Q.20. How did Bakha march towards town?
Bakha marched towards the town. The Colony of the outcastes was left behind. He breathed in the clealn, fresh air and realised the difference between the odorous smoky world of refuge and the open radiant world of the sun. He related himself in the warmth of sun. He felt vigorous in this bracing atmosphere. He was lost in the reminiscences of his childhood. He fell down from his dream when he stumbled over a stone. Ram charan, Chota and Rakha were observing him. He felt abashed. He knew that these 3 would mock at his dress and habits.
Q.21. Describe Bakha at the sweetmeat shop.
Bakha’s mouth watered when he saw rasgulas, gulabjamans, ladus. He certainly knew that these could not be cheap. He caught sight of jelibis which were sold at the rate of a rupee a seer. He bought four anna’s worth of jelibis. He put 4 nickel coins on the shoe board for the confectioner’s assistant who washed them and took them up. The shopkeeper wrapped jelibis in a torn piece of paper and threw that at Bakha like cricket ball. The warm, sweet, syrupy jelibis satisfied him, His gaze was drawn to a figure sitting in a window. But, his joy did not last long as somebody shouted at him- “keep to the side of the road you low caste vermin.” Bakha was deeply hurt.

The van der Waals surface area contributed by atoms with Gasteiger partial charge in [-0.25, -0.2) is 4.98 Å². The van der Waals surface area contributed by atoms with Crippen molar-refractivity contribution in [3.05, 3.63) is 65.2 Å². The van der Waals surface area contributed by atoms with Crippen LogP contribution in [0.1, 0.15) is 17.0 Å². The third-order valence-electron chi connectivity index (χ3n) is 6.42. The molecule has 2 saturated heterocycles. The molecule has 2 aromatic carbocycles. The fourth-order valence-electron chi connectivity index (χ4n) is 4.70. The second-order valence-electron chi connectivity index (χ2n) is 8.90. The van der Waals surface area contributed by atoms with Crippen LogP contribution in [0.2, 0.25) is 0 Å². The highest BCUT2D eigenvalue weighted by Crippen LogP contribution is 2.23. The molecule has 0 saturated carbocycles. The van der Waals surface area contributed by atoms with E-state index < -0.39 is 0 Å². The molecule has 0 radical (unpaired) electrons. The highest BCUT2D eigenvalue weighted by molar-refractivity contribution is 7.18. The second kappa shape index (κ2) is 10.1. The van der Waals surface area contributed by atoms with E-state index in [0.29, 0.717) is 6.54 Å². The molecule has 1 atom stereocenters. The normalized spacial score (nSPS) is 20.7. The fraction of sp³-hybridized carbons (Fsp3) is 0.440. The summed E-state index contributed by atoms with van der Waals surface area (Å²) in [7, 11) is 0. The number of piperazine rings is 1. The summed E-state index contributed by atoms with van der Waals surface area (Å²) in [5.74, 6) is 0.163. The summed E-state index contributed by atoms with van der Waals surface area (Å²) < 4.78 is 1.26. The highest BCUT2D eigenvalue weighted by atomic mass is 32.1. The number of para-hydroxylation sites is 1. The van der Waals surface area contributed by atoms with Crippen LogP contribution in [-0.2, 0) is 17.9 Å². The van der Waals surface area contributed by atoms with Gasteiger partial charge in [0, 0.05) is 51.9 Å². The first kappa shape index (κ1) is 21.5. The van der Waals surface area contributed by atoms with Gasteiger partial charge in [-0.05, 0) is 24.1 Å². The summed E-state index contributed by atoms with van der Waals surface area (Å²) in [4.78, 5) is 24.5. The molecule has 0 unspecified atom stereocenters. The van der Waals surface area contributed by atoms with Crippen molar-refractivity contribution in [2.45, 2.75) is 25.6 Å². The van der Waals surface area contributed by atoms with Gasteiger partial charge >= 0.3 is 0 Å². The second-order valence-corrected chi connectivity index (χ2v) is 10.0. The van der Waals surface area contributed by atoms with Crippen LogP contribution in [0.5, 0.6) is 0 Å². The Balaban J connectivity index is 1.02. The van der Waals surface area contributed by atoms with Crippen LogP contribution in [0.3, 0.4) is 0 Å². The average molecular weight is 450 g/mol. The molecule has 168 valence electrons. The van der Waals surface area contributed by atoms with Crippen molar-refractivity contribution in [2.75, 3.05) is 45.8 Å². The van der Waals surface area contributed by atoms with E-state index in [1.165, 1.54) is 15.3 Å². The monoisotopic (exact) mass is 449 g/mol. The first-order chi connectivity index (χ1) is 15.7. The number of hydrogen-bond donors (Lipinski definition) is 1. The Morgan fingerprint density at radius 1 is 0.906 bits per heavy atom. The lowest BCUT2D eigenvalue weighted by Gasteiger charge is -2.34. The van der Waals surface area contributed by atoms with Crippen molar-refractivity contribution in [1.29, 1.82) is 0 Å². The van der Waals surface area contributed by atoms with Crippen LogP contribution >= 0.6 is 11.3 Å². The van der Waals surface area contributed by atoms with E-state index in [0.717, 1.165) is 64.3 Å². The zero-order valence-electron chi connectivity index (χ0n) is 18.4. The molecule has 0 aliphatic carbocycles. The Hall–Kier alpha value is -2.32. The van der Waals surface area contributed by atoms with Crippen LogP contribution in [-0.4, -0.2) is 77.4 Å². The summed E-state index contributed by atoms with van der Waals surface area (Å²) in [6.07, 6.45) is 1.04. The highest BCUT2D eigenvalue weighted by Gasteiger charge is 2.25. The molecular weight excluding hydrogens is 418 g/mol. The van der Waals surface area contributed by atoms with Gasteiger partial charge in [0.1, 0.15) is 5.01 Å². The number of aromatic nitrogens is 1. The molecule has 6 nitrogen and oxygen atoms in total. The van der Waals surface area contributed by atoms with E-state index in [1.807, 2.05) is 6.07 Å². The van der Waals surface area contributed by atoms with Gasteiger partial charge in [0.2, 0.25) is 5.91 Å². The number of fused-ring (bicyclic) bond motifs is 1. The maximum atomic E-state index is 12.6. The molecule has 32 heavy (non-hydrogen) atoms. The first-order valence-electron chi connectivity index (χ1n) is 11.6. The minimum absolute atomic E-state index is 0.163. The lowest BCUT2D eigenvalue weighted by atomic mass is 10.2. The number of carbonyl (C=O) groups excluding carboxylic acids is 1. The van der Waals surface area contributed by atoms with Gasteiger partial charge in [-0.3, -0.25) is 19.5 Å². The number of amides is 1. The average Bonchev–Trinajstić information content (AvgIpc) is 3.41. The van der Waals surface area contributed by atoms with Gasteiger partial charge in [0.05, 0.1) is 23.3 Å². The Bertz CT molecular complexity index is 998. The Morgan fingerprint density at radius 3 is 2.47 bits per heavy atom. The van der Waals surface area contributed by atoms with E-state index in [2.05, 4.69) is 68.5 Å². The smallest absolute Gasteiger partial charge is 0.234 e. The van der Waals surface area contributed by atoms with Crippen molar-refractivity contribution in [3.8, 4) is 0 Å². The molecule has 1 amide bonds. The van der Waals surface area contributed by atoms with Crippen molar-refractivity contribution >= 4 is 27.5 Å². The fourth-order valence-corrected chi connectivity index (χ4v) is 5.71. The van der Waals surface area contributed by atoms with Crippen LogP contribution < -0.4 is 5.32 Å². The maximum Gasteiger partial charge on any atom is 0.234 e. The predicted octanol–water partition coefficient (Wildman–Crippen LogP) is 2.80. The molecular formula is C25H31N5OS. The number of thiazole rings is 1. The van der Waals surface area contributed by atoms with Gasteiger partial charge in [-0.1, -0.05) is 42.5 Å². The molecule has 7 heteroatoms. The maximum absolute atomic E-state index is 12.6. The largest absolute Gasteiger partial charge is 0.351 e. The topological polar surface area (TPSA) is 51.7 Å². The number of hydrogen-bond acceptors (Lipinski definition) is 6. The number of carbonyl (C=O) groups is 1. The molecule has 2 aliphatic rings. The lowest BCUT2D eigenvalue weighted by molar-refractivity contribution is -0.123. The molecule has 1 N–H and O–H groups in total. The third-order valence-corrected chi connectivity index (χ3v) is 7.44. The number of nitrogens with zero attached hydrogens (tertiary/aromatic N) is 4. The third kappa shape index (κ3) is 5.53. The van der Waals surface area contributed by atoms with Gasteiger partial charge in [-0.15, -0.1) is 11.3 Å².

Q.22. What did the street urchin do?
The street urchin called Bakha ‘son of a dog’ and accused him of beating urchins. Bakha asked “When did I beat you”. All the spectators took pity on the urchin and rebuked Bakha. Bakha was in a fix. He was in a moral dilemma. A tonga– wallah, warning the crowd to disperse, came. All except the touched man dispersed. He was not yet satisfied. He slapped Bakha. His turban fell down and his jelibis were scattered in the dust. Tears rolled down his cheeks. None but the Muslim tonga wallah felt for Bakha. Wiping his tears, Bakha started walking. Another shop-keeper abused him taking the opportunity. Bakha went on shouting-“posh, keep away, posh, sweeper coming……….”